Finally, it’s important to note that although there are now thousands of research papers on the human microbiome listed on PubMed, there’s still a lot we don’t know about the trillions of critters that inhabit our bodies. For example, although everyone can benefit from the steps mentioned in this article, it may be that genetic/epigenetic factors hinder some people from completely repairing their microbiota, even if they perform several FMTs and/or use advanced microbiome modulators.
- Claudio L. “Planting healthier indoor air.” Environmental Health Perspectives. 119.10 (2011): A426–7.
- Dunn RR, Fierer N, Henley JB, Leff JW, Menninger HL. “Home life: factors structuring the bacterial diversity found within and between homes.” PLoS One. 8.5 (2013): e64133. DOI: 10.1371/journal.pone.0064133.
- Fujimura KE, Johnson CC, Ownby DR, Cox MJ, Brodie EL, et al. “Man’s best friend? The effect of pet ownership on house dust microbial communities.” Journal of Allergy and Clinical Immunology. 126.2 (2010): 410–2, 12.e1-3. DOI: 10.1016/j.jaci.2010.05.042.
- Garnas E. “Are Gut Bacteria Making You Fat? Part II: Ancestral Vs. Westernized Microbiome.” Paleo Magazine. 5 Aug 2014. https://paleomagazine.com/are-gut-bacteria-making-you-fat-part-ii-ancestral-vs-westernized-microbiome/.
- Gray MR, Thrasher JD, Crago R, Madison RA, Arnold L, et al. “Mixed mold mycotoxicosis: immunological changes in humans following exposure in water-damaged buildings.” Archives of Environmental Health. 58.7 (2003): 410–20.
- Hold GL. “Western lifestyle: a ‘master’ manipulator of the intestinal microbiota?” Gut. 63.1 (2014): 5–6. DOI: 10.1136/gutjnl-2013-304969.
- Huang YJ, Boushey HA. “The Microbiome in Asthma.” Journal of Allergy and Clinical Immunology. 135.1 (2015): 25–30. DOI: 10.1016/j.jaci.2014.11.011.
- Kresser C. “RHR: Dr. Ritchie Shoemaker on Chronic Inflammatory Response Syndrome.” ChrisKresser.com. 13 Aug 2015. http://chriskresser.com/dr-ritchie-shoemaker-on-chronic-inflammatory-response-syndrome/.
- Leff JW, and Fierer N. “Bacterial communities associated with the surfaces of fresh fruits and vegetables.” PLoS One. 8.3 (2013): e59310. DOI: 10.1371/journal.pone.0059310.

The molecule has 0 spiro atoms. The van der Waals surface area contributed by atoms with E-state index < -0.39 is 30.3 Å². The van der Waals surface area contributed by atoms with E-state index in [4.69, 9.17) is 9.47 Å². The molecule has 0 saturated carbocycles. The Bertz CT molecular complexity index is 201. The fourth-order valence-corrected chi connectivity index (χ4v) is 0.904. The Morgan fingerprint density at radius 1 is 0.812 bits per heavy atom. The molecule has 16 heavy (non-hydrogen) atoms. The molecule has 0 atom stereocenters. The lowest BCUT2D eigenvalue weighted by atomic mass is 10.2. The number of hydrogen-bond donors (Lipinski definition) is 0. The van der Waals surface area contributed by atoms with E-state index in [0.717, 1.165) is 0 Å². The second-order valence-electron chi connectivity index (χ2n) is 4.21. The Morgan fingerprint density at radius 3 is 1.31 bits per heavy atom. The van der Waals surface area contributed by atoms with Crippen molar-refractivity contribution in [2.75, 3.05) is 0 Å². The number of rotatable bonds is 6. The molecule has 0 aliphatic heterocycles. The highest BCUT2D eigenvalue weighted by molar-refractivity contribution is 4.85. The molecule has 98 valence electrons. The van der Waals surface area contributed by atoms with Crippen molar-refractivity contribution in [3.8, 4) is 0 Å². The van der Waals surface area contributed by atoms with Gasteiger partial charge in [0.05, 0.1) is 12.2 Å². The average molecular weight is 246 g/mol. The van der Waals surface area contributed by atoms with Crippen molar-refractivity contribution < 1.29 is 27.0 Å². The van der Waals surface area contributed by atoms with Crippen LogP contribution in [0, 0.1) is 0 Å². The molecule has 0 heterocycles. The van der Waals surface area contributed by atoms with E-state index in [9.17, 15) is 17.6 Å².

- Meadow JF, Altrichter AE, Bateman AC, Stenson J, Brown GZ, et al. “Humans Differ in Their Personal Microbial Cloud.” PeerJ. 3 (2015): e1258. DOI: 10.7717/peerj.1258.
- Moeller AH1, Li Y2, Mpoudi Ngole E3, Ahuka-Mundeke S4, Lonsdorf EV, et al. “Rapid changes in the gut microbiome during human evolution.” Proceedings of the National Academy of Sciences. 111.46 (2014): 16431–5. DOI: 10.1073/pnas.1419136111.
- Norback D. “An update on sick building syndrome.” Current Opinion in Allergy and Clinical Immunology. 9.1 (2009): 55–9. DOI: 10.1097/ACI.0b013e32831f8f08.
- Ownby DR, Johnson CC, Peterson EL. “Exposure to dogs and cats in the first year of life and risk of allergic sensitization at 6 to 7 years of age.” Journal of the American Medical Association. 288.8 (2002): 963–72.
- Pegas PN, Alves CA, Nunes T, Bate-Epey EF, Evtyugina M, Pio CA. “Could houseplants improve indoor air quality in schools?” Journal of Toxicology and Environmental Health, Part A. 75.22–23 (2012): 1371-80. DOI: 10.1080/15287394.2012.721169.
- Rook GA. “99th Dahlem conference on infection, inflammation and chronic inflammatory disorders: darwinian medicine and the ‘hygiene’ or ‘old friends’ hypothesis.” Clinical & Experimental Immunology. 160.1 (2010): 70–9. DOI: 10.1111/j.1365-2249.2010.04133.x.
- Rook GA. “Regulation of the immune system by biodiversity from the natural environment: an ecosystem service essential to health.” Proceedings of the National Academy of Sciences. 110.46 (2013): 18360–7. DOI: 10.1073/pnas.1313731110.
- Song SJ, Lauber C, Costello EK, Lozupone CA, Humphrey G, et al. “Cohabiting family members share microbiota with one another and with their dogs.” eLife. 2 (2013): e00458. DOI: 10.7554/eLife.00458.
- Sonnenburg ED, Sonnenburg JL. “Starving our microbial self: the deleterious consequences of a diet deficient in microbiota-accessible carbohydrates.” Cell Metabolism. 20.5 (2014): 779–86. DOI: 10.1016/j.cmet.2014.07.003.